It is a truth of both agile and DevOps that speed is of the essence. This is a relative statement—some apps/portfolios/orgs envision speed completely differently than others—but if you are releasing more frequently than you were in the past, thanks to DevOps, that’s kind of the point.
Yet, we see a whole selection of things that fall by the wayside or are underserved. Security and testing are the easy/obvious ones. Considering the frequency with which we see “Unsecured Amazon storage bucket” (one announcement of this type spurred this blog), should we not see this folded into standard procedure or tools? Well, it is folded into standard tools for checking your cloud environment—I’ve used a couple of them and seen this warning come up. So shouldn’t organizations be using these tools more?
One thing about speed: It tends to cut corners. And cut corners lead to lapses. You can be a blameless environment that doesn’t punish people for mistakes, but for an organization, a mistake such as exposing hundreds of thousands of users will be punished from the outside, from regulatory agencies and the market in general. They’re not mistakes we should be making, and yet it still happens.
Another one is rollback versus roll forward. Most DevOps shops focus on the ability to fix an issue and plow forward. This works really well, 90+% of the time, and fails spectacularly sometimes. While it is an added step with some slowing of process, being able to roll back changes is important. And more than, “Well, theoretically, Git will allow us to go back to the last marked release …” because there is far more to an application architecture than just the source stored in a repository.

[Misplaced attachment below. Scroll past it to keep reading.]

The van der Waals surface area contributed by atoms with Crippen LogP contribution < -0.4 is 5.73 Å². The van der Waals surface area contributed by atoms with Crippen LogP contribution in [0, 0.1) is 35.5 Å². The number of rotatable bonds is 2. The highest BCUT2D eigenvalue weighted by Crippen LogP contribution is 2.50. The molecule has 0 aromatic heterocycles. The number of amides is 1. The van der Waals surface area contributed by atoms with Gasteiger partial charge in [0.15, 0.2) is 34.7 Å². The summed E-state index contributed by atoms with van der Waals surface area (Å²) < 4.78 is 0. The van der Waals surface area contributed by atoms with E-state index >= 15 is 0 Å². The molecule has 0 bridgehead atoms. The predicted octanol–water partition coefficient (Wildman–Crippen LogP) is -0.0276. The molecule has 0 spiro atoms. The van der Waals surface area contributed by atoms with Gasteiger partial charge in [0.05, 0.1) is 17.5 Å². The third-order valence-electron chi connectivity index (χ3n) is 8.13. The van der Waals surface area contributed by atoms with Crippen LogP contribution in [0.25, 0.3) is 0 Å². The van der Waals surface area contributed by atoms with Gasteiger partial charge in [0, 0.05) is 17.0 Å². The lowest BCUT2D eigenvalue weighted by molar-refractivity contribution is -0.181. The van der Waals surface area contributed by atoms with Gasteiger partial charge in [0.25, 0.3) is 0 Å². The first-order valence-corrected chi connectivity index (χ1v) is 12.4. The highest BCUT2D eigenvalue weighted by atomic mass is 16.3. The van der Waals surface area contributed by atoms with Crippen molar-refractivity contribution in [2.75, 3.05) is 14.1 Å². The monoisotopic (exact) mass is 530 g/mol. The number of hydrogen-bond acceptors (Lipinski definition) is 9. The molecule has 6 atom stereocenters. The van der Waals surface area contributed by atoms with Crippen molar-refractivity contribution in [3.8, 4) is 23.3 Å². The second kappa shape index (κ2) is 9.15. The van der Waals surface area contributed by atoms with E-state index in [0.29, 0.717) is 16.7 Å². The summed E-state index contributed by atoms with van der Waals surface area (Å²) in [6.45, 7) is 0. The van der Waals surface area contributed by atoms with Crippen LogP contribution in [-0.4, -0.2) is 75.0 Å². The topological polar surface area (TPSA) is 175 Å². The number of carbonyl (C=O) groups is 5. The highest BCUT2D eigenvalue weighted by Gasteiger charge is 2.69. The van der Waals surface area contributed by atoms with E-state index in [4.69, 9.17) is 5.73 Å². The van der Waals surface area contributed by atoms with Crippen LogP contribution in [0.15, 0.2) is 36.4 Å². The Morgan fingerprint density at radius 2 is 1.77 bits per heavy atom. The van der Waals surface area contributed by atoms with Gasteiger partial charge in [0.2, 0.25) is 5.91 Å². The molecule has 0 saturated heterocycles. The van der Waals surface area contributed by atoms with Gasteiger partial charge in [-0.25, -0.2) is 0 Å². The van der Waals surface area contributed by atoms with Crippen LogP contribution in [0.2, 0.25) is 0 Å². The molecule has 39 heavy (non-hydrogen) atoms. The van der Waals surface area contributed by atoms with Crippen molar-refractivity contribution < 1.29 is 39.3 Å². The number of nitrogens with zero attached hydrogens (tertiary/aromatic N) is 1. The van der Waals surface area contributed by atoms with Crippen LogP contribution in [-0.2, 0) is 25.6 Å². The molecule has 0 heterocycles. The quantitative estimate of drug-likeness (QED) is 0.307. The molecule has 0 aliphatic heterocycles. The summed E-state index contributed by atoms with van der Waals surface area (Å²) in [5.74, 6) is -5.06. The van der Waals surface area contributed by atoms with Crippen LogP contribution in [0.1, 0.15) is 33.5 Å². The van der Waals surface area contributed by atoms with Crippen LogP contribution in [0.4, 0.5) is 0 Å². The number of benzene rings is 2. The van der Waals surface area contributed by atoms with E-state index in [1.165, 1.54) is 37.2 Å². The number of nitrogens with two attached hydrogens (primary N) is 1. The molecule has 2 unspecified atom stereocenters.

In short, no matter how fast things are going, have a plan for when things go wrong. Because they inevitably will. And take the little bit of extra time for preventatives such as warning someone other than the creator about buckets with no security.
“But there isn’t time …” is the common refrain to blogs such as this one. I get it. The increase in delivery only creates an increased appetite for delivery. But is there time to respond to disaster, should the worst happen? And I’d argue that it must be IT that plans for disasters. When someone gets fired because there was a security breach or a total systems failure, it is rarely an app owner. That puts the responsibility to make certain one doesn’t happen squarely on IT.
We’re delivering faster, offering increased functionality to users, moving forward on every front. You all are out there rocking it daily. Don’t risk all of that being ignored because you failed to take care of basic issues. Check out the tools to help out; feature flags and cloud security scanners both spring to mind with regard to my examples above. The tools are out there, you just have to work them into your process.